what is expected of the new variants XD, XE and XF?



We are going to review, in light of evolution, the appearance and development of new viral strains, focusing our attention on the Sars-Cov-2 virus with which we have been living for two years now.

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RNA viruses can be exceptionally mutable

Evolution has two engines that drive it: genetic variation and natural selection. Genetic variation is caused by errors in the replication of genetic material. These errors are surprisingly rare, considering the amount of genetic material that is replicated in each generation and the speed of the process. However, the enormous numbers of constantly replicating microorganisms or viruses make the rare occurrence. Thus mutations accumulate in the population.

The replication of genetic material is more precise in those organisms and structures that use deoxyribonucleic acid (DNA) as information support because the machinery that carries it out (the DNA polymerases) may have error correction mechanisms.

However, when the genetic material is ribonucleic acid (RNA), the replication machinery is more imprecise and errors are more frequent. Consequently, RNA viruses are more prone to mutation than DNA viruses or bacteria and other cellular organisms.

There are exceptionally mutable RNA viruses that form sets of different populations within the same infected person. This is what happens, for example, with the virus of the hepatitis C. This applies the concept ofquasispecies” to explain the coexistence of a large number of variants of the virus that do not mutually displace each other.

The coronavirus has the facility to adapt to different environments

Natural selection, on the other hand, is the process by which some organisms have greater reproductive success than others in a given environment and can displace competitors by becoming predominant or exclusive.

As is easy to understand, those mutations that allow greater reproductive success in an environment will tend to become more frequent in the population and the organisms that have them will be better adapted to that environment. In reality, what happens is that the most reproductively successful variants prevail and if a variant can colonize a new environment, it will do so and prevail, at least temporarily, in it.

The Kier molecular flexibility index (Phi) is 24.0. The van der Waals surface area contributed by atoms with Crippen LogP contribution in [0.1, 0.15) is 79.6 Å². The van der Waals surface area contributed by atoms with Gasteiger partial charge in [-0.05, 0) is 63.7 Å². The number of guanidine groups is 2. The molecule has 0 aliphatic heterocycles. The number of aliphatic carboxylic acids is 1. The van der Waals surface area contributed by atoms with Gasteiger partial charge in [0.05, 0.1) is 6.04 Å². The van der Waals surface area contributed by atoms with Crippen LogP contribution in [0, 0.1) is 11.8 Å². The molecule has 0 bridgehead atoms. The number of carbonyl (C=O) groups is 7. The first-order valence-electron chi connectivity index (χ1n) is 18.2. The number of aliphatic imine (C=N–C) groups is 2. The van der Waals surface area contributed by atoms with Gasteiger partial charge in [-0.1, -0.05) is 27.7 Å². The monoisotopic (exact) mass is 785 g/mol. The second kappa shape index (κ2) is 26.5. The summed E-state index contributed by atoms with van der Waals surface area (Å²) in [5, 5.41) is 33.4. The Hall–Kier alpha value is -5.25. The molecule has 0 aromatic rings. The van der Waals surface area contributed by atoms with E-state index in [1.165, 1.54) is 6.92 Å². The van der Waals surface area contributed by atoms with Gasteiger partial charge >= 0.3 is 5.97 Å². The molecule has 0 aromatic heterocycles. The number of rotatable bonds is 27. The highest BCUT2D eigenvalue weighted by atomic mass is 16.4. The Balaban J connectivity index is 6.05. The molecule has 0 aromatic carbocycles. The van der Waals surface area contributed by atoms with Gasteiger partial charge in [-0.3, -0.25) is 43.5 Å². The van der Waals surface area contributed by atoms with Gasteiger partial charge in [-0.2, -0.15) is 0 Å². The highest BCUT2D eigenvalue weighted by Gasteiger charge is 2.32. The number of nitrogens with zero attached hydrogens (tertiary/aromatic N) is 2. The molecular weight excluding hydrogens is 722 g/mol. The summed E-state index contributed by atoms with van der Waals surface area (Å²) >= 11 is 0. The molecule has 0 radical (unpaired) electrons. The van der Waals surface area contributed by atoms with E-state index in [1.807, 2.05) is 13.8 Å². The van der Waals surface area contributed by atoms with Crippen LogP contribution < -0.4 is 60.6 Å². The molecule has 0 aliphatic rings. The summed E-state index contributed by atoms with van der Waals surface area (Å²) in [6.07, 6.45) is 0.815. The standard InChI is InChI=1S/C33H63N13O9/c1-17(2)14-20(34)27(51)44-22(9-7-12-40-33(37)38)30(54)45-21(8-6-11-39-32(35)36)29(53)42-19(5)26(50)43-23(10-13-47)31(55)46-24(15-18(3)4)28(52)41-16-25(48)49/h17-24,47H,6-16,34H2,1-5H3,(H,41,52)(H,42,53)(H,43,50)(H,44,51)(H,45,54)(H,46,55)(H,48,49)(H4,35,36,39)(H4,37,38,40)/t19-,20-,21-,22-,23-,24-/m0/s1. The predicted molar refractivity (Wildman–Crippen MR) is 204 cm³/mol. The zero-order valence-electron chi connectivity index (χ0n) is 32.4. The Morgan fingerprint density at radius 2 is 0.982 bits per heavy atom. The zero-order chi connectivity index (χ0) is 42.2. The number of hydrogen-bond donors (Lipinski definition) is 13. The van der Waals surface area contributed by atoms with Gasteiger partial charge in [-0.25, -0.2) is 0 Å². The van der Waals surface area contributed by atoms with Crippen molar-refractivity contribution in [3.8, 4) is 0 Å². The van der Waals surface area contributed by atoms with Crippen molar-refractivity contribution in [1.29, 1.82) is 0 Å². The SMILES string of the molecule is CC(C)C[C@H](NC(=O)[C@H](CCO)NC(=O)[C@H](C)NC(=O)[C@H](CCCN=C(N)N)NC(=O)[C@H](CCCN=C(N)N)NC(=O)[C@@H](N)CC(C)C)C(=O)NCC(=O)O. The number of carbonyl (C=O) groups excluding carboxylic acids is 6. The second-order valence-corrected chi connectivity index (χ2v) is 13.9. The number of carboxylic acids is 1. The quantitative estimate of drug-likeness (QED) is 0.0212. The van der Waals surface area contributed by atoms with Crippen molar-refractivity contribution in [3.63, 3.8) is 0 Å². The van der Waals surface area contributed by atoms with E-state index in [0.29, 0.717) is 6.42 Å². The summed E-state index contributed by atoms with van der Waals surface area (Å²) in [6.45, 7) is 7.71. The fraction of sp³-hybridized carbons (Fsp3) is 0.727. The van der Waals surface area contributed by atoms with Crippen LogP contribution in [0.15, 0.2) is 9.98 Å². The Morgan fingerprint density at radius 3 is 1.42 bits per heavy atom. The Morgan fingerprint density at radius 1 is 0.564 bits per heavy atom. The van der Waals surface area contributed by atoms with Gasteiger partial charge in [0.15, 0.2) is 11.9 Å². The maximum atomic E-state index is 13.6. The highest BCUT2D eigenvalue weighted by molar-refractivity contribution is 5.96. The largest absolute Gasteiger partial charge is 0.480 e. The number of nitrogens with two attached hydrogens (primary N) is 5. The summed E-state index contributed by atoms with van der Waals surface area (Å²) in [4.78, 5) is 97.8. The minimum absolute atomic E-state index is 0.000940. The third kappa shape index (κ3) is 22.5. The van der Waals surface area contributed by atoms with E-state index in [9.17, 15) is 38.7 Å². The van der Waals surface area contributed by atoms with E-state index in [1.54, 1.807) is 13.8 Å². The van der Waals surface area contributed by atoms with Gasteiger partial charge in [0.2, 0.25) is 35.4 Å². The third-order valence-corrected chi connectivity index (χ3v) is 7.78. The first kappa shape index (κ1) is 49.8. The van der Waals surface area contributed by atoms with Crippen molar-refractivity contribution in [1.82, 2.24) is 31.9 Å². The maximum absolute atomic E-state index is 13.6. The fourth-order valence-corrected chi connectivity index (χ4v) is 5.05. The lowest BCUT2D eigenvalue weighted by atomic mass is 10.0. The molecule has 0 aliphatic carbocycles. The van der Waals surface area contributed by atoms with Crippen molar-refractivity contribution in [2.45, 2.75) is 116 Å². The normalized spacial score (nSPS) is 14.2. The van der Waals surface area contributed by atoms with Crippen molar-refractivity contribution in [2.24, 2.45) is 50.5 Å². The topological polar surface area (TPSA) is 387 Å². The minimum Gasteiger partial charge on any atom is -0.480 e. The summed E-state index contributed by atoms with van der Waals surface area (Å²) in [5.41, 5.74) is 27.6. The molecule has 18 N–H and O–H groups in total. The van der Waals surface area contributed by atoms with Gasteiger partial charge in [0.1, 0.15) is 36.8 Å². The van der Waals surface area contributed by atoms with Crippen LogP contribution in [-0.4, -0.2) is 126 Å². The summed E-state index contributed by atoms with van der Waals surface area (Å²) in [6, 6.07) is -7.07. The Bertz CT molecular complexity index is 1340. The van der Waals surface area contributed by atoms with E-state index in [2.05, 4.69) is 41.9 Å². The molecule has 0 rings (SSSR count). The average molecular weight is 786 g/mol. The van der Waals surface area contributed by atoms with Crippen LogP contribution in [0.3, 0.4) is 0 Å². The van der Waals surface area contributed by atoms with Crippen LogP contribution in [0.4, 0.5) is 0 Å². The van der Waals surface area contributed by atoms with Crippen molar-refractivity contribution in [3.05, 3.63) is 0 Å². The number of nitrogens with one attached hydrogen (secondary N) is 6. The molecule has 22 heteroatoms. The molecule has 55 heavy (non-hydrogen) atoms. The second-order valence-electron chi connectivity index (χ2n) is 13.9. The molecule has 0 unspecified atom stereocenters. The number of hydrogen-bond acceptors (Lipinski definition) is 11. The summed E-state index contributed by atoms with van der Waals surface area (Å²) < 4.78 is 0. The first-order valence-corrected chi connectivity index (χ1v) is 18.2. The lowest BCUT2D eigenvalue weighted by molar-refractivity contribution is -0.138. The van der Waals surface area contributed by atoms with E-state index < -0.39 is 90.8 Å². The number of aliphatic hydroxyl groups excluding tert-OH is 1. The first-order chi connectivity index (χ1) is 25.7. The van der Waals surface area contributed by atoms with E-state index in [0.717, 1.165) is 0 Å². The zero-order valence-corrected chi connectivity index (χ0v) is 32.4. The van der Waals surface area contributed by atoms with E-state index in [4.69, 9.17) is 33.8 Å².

Coronaviruses are small RNA viruses with high variability. This allows them, as a group, to adapt to different environments (infect different types of animals) and constantly generate new variants whose relative abundance will depend on their reproductive success.

In this way, since the SARS-CoV-2 coronavirus infected the first humans in Wuhan, from which the pandemic originated, new variants of the virus have been constantly emerging. Its rise and fall in prevalence has been constant, as are the waves in the sea.

These variants are cataloged in strains that form detailed genealogieswhich allows rigorous epidemiological monitoring of the pandemic, as is done of others such as the flu or the AIDS.

To date, it is estimated that there have been almost 500 million cases of coronavirus in the world with more than six million deaths. Considering the millions of viral particles that are produced within each infected person and the frequency of mutations, the appearance of new variants of the virus is an inevitable phenomenon that will remain constant in the future.

The arrival of a new series of variants

Recently, there has been talk of a new series of variants of Sars-Cov-2 whose name begins with the letter X: XA to XS. These variants are recombinants of other strains already described above.

Their origin is not like the one I have described in previous paragraphs, but they have been formed in the course of coinfection of the same cell by two coronaviruses of different strains. During the replication of the two viruses in the same cell, their genetic materials can be combined, giving rise to a new virus that combines characteristics of both parents. If this new virus is more reproductively successful than the others present in the population, it will dominate and become prevalent.